Our future is threatened

Image: Adi K.


We would be in a scenario of a civilizational paradigm crisis and not a tragedy. But will there be time for some learning to save the Planet?

A fact that has provoked many scientists, especially biologists and astrophysicists, to talk about the eventual collapse of the human species is the exponential character of the population. Humanity needed a million years to reach a billion people in 1850. The time gaps between one growth and another are getting smaller and smaller. From 75 years – from 1850 to 1925 – became every five years today. It is predicted that by 2050 there will be ten billion people. It is the undeniable triumph of our species.

Lynn Margulis and Dorian Sagan in the well-known book Microcosmos (1990) state with data from fossil records and from evolutionary biology itself that one of the signs of the near collapse of a species is its rapid overpopulation. This can be seen with microorganisms placed in the petri dish (round glass plates with colonies of bacteria and nutrients). Just before reaching the edges of the plate and running out of nutrients, they multiply exponentially. And suddenly they all die.

For mankind, they comment, the Earth may appear identical to a petri dish. In fact, we occupy almost the entire earth's surface, leaving only 17% free, as it is inhospitable like deserts and high snowy or rocky mountains. Regrettably, from homicides, genocides and ecocides we have become biocides.

The eminent biologist Edward Wilson testifies in his thought-provoking book the future of life (2002, 121): “Man until today has played the role of planetary killer…the ethic of conservation, in the form of taboo, totemism or science, has almost always arrived too late; maybe there is still time to act”.

It is also worth mentioning two names in science that have great respectability: James Lovelock who elaborated the theory of the Earth as a living Superorganism, Gaia, with a strong title Gaia's Revenge (2006) He is blunt: “by the end of the century 80% of the human population will disappear. The remaining 20% ​​will live in the Arctic and in a few oases on other continents, where temperatures are lower and there is a little rain…almost all of Brazil will be too hot and dry to be inhabited” (Veja, October 25, 2006). The other notable is the English astrophysicist Martin Rees, who occupies Newton's chair (Final hour, 2005), which predicts the end of the species before the end of the XNUMXst century.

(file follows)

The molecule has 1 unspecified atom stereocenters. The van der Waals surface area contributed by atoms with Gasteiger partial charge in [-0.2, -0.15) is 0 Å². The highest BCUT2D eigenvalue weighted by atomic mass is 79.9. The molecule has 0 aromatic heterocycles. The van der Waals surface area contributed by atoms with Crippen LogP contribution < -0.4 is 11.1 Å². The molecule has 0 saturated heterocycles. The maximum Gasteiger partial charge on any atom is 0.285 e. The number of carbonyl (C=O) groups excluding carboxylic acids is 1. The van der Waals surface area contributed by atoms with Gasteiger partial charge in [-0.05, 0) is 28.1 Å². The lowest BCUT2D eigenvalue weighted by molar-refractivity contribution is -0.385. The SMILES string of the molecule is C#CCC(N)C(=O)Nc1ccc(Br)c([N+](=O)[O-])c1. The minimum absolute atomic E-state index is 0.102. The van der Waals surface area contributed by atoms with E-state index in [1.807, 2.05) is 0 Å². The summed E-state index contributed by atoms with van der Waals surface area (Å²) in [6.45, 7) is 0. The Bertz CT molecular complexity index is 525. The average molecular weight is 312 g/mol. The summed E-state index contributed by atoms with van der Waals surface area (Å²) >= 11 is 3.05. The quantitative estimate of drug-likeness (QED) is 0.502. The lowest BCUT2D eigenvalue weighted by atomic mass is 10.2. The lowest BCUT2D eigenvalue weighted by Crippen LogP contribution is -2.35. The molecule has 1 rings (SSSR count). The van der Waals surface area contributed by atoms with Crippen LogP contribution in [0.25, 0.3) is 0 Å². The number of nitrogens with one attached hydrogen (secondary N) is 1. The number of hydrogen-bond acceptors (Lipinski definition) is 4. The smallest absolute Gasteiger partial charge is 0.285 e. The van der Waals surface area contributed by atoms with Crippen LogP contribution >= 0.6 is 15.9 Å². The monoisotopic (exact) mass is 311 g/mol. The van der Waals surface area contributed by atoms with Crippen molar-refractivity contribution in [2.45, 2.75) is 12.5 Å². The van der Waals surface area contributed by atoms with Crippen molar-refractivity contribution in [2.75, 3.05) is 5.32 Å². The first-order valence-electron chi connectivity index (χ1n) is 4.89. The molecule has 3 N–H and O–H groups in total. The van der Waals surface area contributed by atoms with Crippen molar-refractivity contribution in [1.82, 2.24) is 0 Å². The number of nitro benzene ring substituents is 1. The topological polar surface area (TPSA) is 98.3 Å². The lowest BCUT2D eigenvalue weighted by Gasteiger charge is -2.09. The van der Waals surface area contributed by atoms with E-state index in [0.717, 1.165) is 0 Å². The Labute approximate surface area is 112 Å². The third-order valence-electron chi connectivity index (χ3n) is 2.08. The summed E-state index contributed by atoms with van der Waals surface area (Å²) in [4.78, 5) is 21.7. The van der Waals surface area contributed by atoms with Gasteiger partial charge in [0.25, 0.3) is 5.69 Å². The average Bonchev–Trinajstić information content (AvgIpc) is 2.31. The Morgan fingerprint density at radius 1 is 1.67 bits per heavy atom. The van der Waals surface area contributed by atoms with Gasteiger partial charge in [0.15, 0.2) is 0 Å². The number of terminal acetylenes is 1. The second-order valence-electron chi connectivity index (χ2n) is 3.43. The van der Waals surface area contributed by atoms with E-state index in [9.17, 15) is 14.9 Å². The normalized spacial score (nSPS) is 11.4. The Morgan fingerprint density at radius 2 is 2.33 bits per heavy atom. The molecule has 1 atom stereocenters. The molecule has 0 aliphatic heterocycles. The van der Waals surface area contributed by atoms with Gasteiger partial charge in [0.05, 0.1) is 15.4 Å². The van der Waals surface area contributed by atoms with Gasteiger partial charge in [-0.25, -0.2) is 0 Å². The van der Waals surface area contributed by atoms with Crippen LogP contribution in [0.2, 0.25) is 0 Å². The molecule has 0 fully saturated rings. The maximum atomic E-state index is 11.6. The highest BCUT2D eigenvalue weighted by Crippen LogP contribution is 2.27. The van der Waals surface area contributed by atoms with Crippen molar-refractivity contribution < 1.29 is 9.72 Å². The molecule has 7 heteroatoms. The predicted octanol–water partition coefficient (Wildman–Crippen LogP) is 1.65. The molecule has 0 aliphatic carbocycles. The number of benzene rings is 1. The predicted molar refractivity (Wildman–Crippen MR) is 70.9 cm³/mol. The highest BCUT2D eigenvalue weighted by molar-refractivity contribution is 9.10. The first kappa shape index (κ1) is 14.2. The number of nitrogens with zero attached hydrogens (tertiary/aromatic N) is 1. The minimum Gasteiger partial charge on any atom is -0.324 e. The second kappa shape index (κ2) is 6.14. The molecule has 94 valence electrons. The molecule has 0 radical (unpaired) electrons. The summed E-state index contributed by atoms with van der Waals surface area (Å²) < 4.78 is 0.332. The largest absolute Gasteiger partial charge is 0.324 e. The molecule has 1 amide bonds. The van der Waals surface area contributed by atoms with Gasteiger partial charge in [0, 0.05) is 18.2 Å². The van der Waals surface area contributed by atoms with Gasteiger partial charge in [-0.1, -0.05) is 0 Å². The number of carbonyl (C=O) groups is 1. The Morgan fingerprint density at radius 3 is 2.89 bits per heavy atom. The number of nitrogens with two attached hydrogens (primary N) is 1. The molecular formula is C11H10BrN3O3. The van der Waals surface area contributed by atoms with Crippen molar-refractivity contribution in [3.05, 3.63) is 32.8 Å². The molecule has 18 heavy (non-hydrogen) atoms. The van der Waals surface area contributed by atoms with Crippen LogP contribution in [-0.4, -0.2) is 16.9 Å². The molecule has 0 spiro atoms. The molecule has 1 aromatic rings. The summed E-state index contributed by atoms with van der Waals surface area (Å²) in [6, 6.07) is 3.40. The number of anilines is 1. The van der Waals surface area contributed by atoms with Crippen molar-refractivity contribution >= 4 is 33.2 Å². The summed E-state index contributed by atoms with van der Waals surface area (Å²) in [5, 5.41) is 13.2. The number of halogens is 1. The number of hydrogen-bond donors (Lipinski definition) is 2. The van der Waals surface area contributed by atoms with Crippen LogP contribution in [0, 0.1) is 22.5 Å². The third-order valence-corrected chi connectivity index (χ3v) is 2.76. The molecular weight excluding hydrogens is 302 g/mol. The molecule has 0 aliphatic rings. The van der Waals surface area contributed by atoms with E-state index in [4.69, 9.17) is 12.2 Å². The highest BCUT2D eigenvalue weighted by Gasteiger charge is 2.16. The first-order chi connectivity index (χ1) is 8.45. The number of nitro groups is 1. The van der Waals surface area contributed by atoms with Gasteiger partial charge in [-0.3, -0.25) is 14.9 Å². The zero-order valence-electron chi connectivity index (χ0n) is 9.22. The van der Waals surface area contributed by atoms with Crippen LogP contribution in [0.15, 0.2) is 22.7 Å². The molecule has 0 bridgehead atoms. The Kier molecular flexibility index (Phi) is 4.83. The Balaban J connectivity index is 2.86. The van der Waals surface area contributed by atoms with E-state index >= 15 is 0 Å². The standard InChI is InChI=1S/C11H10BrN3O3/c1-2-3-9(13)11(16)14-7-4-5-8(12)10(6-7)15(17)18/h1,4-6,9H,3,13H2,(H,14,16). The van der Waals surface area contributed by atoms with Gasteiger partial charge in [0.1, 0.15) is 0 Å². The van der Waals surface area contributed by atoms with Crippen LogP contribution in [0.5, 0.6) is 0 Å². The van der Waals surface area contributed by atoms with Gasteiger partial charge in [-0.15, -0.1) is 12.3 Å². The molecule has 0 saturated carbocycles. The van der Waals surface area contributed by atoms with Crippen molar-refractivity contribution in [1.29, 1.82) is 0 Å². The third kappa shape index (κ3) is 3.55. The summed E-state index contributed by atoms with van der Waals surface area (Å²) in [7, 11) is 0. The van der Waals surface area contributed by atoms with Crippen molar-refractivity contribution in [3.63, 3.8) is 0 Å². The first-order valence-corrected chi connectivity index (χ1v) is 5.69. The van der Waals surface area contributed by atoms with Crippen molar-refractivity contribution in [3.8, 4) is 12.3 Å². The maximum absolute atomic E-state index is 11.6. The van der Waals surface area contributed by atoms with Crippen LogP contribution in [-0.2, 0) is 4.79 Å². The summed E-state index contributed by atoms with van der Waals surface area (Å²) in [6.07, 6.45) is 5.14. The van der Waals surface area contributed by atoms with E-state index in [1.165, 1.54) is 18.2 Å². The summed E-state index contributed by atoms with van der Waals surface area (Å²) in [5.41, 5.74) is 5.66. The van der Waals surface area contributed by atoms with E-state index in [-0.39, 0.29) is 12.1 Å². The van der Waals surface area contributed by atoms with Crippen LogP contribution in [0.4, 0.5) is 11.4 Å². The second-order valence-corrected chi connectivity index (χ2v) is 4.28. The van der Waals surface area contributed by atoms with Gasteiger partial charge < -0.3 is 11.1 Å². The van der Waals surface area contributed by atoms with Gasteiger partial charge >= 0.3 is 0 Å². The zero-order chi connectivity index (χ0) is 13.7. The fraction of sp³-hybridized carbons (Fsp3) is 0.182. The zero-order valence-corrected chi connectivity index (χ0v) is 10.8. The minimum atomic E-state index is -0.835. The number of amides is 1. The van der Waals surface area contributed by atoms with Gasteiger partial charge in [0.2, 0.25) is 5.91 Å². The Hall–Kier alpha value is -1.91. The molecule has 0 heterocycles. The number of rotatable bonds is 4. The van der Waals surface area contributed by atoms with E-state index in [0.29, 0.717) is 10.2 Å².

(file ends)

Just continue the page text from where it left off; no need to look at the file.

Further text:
Carl Sagan, now deceased, saw in the human attempt to go to the Moon and send spacecraft like the Travel out of the solar system as a manifestation of the collective unconscious that senses the risk of our next extinction. The will to live leads us to consider forms of survival beyond Earth.

Astrophysicist Stephen Hawking talks about possible extrasolar colonization with ships, a kind of space sailboats, propelled by laser beams that would give them a speed of thirty thousand kilometers per second. But to reach other planetary systems we would have to travel billions and billions of kilometers away, needing many, many years of time. It so happens that we are prisoners of light, whose speed of three hundred thousand kilometers per second is still unsurpassed. Even so, just to reach the nearest star – Alpha Centauri – we would need forty-three years, without even knowing how to stop this ship at this very high speed.

Naturally, we need to be patient with humans. He's not ready yet. He has a lot to learn. Relative to cosmic time, he has less than a minute to live. But with him, evolution took a leap, from unconscious to conscious. And with conscience you can decide what destiny you want for yourself. In this perspective, the current situation represents a challenge rather than an inevitable disaster, the crossing to a higher level and not fatally a plunge into self-destruction. We would therefore be in a scenario of a civilizational paradigm crisis and not a tragedy.

But will there be time for such learning? Everything seems to indicate that the clock is running against us. Wouldn't we be arriving too late, having already passed the point of no return? But as evolution is not linear and undergoes frequent ruptures and leaps upwards as an expression of greater complexity and as there is an indeterminate and fluctuating character of all energies and of all evolution, according to the quantum physics of W. Heisenberg and N. Bohr, nothing prevents the emergence of another level of consciousness and human life that safeguards the biosphere and planet Earth.

This transmutation would be, according to Saint Augustine in his Confessions, the fruit of two great forces: great love and great pain. It is love and pain that have the ability to completely transform us. This time we will change out of immense love for Earth, our Mother, and out of great pain for the pain she is suffering and in which all of humanity participates.

*Leonardo Boff is an ecologist, philosopher and writer. Author, among other books, of Caring for the Earth – Protecting Life: How to Escape the End of the World (Record).

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